Diver dies as search for Lion Air’s second black box continues
The tragedy of Lion Air’s Flight JT610 has claimed another life. An Indonesian rescue diver died in a search operation for the passenger plane that plunged into the sea off Jakarta on October 29, 2018, killing all 189 people on board. Despite the loss, search and rescue efforts have been extended, as authorities believe they are close to finding the second “black box” from the crashed Boeing 737 MAX.
Indonesia’s National Search and Rescue Agency (Basarnas) confirmed a rescue diver, Syachrul Anto, aged 48, died on November 2, 2018, during a search mission for victims of the crashed Lion Air plane, Reuters reports. The cause of his death has not been revealed
In a statement, Basarnas chief, Muhammad Syaugi, expressed his condolences upon the passing of the diver, calling him a “humanitarian hero”. Anto was one of the main divers involved in the search for Indonesia’s AirAsia jet that crashed into the Java Sea off Borneo with 162 people on board in December 2014.
Rescue divers have been recovering human remains, personal belongings and pieces of the wrecked aircraft that plunged into the sea near Jakarta just 13 minutes after take-off. The brand-new Boeing 737 MAX had crashed in shallow coastal waters that are 30 to 40 meters (98 to 115 feet) deep, CNN informs.
The main body of the jet has not yet been discovered and there is little indication a large section of the plane's submerged fuselage would be left intact. Divers have been scouring a 270 square mile search area since the crash. Over 150 divers are now working at the site.
Due to the very fact that the main wreckage is still missing and that many of the victim’s remains had not been recovered, on of November 4, 2018, Basarnas announced that search and evacuation operations would be extended for three more days.
By November 6, 2018, the body bag count had risen to a total of 164. They mostly contained body parts but also aircraft debris and personal items presumed to belong to the victims. Meanwhile, at the Kramat Jati Police Hospital in East Jakarta, the National Police’s victim identification team had a total of 27 bodies identified.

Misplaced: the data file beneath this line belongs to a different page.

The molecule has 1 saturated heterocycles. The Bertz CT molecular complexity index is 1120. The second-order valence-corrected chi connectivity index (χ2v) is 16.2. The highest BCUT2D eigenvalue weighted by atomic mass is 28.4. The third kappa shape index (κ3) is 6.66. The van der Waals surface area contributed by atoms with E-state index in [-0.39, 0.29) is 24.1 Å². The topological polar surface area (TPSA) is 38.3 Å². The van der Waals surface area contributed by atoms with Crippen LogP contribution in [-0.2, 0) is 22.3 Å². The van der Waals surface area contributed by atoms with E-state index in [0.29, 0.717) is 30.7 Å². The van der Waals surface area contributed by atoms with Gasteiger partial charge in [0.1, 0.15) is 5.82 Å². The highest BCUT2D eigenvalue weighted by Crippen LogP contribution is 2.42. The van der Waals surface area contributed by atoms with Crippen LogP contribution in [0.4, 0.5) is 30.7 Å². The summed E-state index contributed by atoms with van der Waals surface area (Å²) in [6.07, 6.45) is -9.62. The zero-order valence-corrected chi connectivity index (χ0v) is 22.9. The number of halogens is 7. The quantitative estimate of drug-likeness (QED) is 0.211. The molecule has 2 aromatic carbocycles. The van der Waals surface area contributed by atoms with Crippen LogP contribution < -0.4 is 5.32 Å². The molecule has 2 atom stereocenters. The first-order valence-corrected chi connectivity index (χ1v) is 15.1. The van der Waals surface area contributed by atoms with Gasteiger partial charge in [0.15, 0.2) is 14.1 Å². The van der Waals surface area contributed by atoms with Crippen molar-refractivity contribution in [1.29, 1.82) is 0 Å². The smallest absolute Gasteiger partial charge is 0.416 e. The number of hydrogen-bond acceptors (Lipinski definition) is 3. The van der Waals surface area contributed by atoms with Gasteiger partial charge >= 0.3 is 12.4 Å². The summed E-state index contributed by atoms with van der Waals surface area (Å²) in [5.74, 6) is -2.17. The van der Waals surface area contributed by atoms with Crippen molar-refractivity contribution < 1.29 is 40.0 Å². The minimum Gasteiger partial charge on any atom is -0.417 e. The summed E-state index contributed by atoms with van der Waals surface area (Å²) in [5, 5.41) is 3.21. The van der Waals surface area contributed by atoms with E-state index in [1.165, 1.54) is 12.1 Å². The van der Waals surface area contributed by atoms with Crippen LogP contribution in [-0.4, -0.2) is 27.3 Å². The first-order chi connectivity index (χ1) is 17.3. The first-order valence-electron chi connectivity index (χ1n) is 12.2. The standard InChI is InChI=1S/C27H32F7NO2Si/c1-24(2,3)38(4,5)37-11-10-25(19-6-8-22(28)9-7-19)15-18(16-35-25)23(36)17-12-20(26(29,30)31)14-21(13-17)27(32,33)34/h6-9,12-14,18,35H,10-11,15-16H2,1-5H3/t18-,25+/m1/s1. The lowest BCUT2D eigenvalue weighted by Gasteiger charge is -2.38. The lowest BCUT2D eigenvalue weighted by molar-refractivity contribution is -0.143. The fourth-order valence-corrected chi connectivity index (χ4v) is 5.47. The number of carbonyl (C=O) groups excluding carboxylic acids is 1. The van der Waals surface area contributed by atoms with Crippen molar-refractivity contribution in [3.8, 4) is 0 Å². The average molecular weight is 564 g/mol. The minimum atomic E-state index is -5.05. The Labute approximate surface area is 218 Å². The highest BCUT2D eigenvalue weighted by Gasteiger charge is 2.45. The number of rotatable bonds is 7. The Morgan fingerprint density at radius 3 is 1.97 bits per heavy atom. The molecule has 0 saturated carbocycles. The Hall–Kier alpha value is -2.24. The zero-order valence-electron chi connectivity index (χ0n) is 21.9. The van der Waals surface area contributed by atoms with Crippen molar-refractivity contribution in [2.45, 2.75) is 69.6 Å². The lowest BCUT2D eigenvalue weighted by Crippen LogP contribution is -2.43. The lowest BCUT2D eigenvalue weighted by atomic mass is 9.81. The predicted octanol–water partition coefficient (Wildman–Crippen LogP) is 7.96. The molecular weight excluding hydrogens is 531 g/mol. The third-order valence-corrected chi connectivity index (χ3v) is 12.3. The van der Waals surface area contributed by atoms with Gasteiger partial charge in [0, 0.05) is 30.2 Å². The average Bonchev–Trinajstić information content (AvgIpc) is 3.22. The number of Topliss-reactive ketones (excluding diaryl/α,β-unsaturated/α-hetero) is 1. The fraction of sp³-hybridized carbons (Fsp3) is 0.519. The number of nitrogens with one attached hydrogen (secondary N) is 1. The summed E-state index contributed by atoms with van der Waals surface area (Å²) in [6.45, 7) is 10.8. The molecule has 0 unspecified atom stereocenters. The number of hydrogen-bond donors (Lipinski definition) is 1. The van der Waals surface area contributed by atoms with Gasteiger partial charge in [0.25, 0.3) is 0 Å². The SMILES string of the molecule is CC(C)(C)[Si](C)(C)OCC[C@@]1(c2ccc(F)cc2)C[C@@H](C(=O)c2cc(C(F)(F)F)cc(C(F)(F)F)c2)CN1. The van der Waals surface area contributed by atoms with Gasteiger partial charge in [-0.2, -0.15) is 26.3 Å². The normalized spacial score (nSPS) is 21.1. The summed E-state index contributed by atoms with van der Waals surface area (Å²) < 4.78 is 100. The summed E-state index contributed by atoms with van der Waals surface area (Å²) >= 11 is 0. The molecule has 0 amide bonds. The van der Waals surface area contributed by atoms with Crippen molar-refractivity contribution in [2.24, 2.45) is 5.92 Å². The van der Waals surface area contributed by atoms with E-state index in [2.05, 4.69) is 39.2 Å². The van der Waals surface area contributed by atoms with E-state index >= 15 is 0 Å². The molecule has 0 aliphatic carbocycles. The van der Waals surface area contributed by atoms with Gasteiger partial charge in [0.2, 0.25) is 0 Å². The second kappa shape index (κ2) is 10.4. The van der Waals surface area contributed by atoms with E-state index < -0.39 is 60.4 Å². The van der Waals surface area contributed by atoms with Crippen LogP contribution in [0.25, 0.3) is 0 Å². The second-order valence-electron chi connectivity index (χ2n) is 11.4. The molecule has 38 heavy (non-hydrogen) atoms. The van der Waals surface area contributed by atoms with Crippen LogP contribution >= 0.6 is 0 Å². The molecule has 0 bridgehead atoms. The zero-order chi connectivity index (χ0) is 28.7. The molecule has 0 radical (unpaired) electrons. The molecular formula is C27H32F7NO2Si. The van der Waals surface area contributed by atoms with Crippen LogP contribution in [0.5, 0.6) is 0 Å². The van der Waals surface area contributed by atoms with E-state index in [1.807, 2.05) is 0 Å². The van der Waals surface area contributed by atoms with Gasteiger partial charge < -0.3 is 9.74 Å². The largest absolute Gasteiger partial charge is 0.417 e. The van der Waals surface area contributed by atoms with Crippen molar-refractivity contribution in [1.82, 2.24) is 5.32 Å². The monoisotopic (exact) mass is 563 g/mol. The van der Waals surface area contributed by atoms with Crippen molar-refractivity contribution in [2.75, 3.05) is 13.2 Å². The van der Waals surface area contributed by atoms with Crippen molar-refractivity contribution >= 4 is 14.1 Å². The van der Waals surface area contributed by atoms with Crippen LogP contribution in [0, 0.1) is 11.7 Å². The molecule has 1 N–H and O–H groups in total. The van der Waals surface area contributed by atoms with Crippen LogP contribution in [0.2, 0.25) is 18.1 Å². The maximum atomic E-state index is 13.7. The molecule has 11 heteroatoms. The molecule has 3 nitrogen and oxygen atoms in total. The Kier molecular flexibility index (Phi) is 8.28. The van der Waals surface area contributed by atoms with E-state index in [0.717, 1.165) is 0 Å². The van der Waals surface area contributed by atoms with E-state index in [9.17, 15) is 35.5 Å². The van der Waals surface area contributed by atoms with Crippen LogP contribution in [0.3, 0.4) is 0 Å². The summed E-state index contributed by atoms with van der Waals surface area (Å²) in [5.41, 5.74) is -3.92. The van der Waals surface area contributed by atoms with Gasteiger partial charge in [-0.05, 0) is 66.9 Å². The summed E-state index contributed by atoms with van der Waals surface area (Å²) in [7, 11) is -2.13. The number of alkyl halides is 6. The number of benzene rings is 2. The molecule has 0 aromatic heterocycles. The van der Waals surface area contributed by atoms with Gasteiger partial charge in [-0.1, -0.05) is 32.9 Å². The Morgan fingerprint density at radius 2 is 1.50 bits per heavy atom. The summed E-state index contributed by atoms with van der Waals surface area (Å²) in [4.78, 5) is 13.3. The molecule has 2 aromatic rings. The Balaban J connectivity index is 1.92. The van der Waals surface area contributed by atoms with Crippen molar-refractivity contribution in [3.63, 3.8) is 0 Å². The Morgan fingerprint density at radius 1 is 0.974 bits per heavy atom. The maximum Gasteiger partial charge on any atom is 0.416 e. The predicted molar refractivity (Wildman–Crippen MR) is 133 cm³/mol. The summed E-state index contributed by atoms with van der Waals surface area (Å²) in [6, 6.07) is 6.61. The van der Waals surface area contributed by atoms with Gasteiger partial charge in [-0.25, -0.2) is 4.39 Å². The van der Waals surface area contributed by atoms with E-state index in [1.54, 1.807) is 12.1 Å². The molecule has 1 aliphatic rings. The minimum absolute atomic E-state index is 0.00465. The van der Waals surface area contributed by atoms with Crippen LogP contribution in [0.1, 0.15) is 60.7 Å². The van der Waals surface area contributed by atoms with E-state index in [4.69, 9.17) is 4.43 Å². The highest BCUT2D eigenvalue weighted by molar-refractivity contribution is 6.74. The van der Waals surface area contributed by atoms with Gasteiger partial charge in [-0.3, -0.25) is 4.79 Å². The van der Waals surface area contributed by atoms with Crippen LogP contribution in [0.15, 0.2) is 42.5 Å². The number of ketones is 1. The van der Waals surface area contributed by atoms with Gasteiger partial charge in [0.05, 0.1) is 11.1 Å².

Back at the Java Sea, strong currents and waves as well as poor visibility due to the muddy sea bed have hampered search efforts, which are being assisted by underwater drone and sonar technology.
But in a major breakthrough, on November 1, 2018, Indonesian Navy divers recovered one of the 737’s flight recorders or so-called “black bloxes”. The device had reportedly been found buried in half a meter of mud.
Although initially unclear, it has been confirmed that the partly damaged device is the JT610’s flight data recorder. According to The Guardian, investigators managed to retrieved data from the device, revealing the Boeing 737 MAX plane experienced problems with its airspeed indicators on its last four flights.
Meanwhile, the hunt for the second “black box” – the cockpit voice recorder – continues. “We are finding bigger parts as opposed to only small debris yesterday,” Syaugi was quoted as saying by Bloomberg the day after the discovery of the first recorder. “Now, we are searching at the right spot,” he added. A part of the landing gear and both of the plane’s engines have since been raised from the sea.
The search and rescue agency said on November 4, 2018, they had detected faint “ping” signals presumably coming from the aircraft, which they expect will lead divers to the recorder, Reuters reported.
An Indonesian rescue team had reportedly already picked up the “pings” on October 30, 2018. It is unclear whether it was these signals that led rescuers to the first “black box” – the flight data recorder, or are they the ones investigators are following now, in search of the second – the cockpit voice recorder.
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